Then increase the complexity of the waist torso use. Do not
twist the spine out of line. Keep joints pliant and soft throughout
all the movements. Bones must relate as whole. Energy develops
through the legs rooted into the ground. Beware of cumbersome
postures with poor leg structure there should be unity throughout.
Here is an example from the FirstGate Key Arts Poster Book.
Most people need
to develop more interconnection between the joints, from the feet to
the hands so you can pull, push and press with your whole body. Remember
you will be able to do this with small or large movements which can
very beneficial as exercise form. Do not be stiff, but practise the
appropriate use of strength in different parts of the body. Do not rock
the body but balance the leg strength to develop total body exercise
for strong health throughout.
Keep happy and calm.
Learn the stances
and key postures clearly.
is self defence practical in Tai Chi Chuan?
and avoiding the use of great strength is necessary for the improvement
of our health. This will make the actions more malleable and the
muscles of the whole body will relate in a balanced and relaxed
fashion. It also centres the nervous system, so that our emotions
will be more stable. The Tai Chi principle implies all movements
are connected. As are all things.
of Tai Chi Chuan cycle, they 'open and close'. The
arms and legs, should present both the 'void and substantiality'.
In stepping there is 'continuity' of all actions and the 'softness'
of postures should not be compromised following the maxim the
the unbending breaks while the yielding survives.
In yin-yang terms we may likewise view that the promotion of our
health belongs to Yin while our self-protection belongs to Yang.
of the self (yang) the principle of Tai Chi Chuan
meets the unbending force with the yielding force. The yielding
force belongs to Yin and the unbending force belongs to Yang.
When combative, we use the yielding force to counteract our opponent's
attack and the unbending force to counterattack our opponent.
The change of forces from unbending to yielding or vice versa
is achieved through some form of circularity. Combative
Tai Chi Chuan is like many circles spiralling continually
without closure. This circle is split in reversal.
One uses half of the circle as yielding force to counteract the
opponent's attack, and the other half circle as unbending force
to counterattack the opponent. When using such circles, we can
use one hand by itself or both hands together to act upon our
opponent directly or indirectly at angles horizontal, inclined
or vertical -- depending on the controlling factors.
out myself long ago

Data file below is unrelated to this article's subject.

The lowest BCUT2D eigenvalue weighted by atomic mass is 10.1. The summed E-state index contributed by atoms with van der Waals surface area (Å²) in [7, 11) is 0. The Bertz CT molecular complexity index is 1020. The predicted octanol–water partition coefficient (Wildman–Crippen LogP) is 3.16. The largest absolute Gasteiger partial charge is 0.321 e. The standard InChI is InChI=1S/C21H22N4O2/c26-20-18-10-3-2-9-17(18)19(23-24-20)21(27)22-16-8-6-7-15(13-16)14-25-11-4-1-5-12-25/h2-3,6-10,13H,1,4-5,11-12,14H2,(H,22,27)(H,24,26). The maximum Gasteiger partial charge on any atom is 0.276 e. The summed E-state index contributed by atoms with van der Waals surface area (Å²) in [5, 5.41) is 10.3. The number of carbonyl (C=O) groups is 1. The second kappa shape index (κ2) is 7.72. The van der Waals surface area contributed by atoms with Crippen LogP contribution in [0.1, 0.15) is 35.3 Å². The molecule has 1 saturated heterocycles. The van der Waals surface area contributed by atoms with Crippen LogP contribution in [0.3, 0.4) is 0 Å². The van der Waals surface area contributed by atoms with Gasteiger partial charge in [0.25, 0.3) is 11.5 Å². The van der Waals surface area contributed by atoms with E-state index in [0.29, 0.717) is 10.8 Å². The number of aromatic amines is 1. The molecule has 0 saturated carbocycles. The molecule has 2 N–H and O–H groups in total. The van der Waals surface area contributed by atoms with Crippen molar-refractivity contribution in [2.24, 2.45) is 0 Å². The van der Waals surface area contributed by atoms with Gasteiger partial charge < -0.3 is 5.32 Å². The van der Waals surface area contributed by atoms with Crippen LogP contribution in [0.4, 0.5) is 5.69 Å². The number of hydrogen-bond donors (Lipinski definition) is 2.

are the Energetic Skills of Advanced Tai Chi Chuan for
defence of the self ?
In the main one
must acomplish gradually the following skills
Learn to TO ADHERE
- Chan Energy
To join or adhere
with your opposite player so when they advance you retreat in harmony
and when they retreat/withdraw you similarly follow. The classics indicate
this is an experience where one is likely to notice that when retreating
the player feels there is little room for manoeuvre. And when they advance
there is too much openness in position to achieve joining effectively.
Successful exposition of depends on tactile skill, deft footwork and
centred discrimination of the opponents energy and position.
to STICK - Nien
To Stick to merge
to adhere, are facets of Nien Energy. Technically ones intent is to
guide and or arrest the energy of your opposite player in Taijiquan.
You compel and direct the opposite players movements in such a way that
they become caught in following your intent. This happens accidentally
at first for brief periods which later extended with correct practise.
& LEAD IN DEFLECTION - Hua, Neutralising Energy
practise this energy on must learn how to lose or sacrifice, but with
To learn to neutralise
the player must understand the saying that there is profit in loss.
This is the way to learn how to yield. Clear mind, still emotions, centred
wherever you are. You are able to know the opponent but they can never
know you. You are open into emptiness and close swiftly. Yielding skills
require structured flexibility before adhering energy can be developed.
Practise with considered creativity of your shadow opponent and in joint
hand exercises. Ones change ability is directed from the will. Focus
intent on Hua energy towards gaining a superior position by deft interpretation
of the energy of the opposite player through no resistance (in interpreting
the opponents energy) followed by no letting go where we use Hua energy
in projecting energy of the opposite player. Emptiness is used to extend
energy that must go further. The classic technique of Rolling Back frequently
occurs in the Taijiquan pattern. Careful testing of how well ones established
neutralising energy towards gaining an advantaged position makes pushing
hands exercises vital and stimulating to the senses.
to CAPTURE AND
DISSOLVE - Chin, Seizing Energy
One must use a variety
of techniques to capture and dissolve the opposite players movements.
Applied in the classic Taijiquan postures of the Hua, Peng, P'o techniques.
Remember, first neutralise where appropriate and then Seize Energy to
evolve an attack by use of intrinsic energy through the sinews and tendons
to ENTICE AND DISRUPT
- Yin, Exhausting opponents Energy
With meeting a superior
opponent in either in height, strength or speed an effective movement
requires some trick. With superior capabilities the opponents position
must be devalued. To exhaust the energy one can withdraw or rollback
energy until a inferior in position is established. Unbalanced, then
use of pull down or splitting energy can produce knock down technique.
The opponent must be enticed by attitude and feeling. Your position
must not betray your intent.
to DEVELOP AND
ISSUE ENERGY - Fa, Issuing Energy
To use the energy
developed holistically requires unity. The body must utilise sinews
and tendons by being relaxed, postured, and alert. Flowing as a whole
so intrinsic energy can be developed and expressed at any part of the
body. Natural limits are extended BY ONES ABILITY to develop spontaneity
and express actionable Chi.
Techniques are infinite
in form, this takes time and research.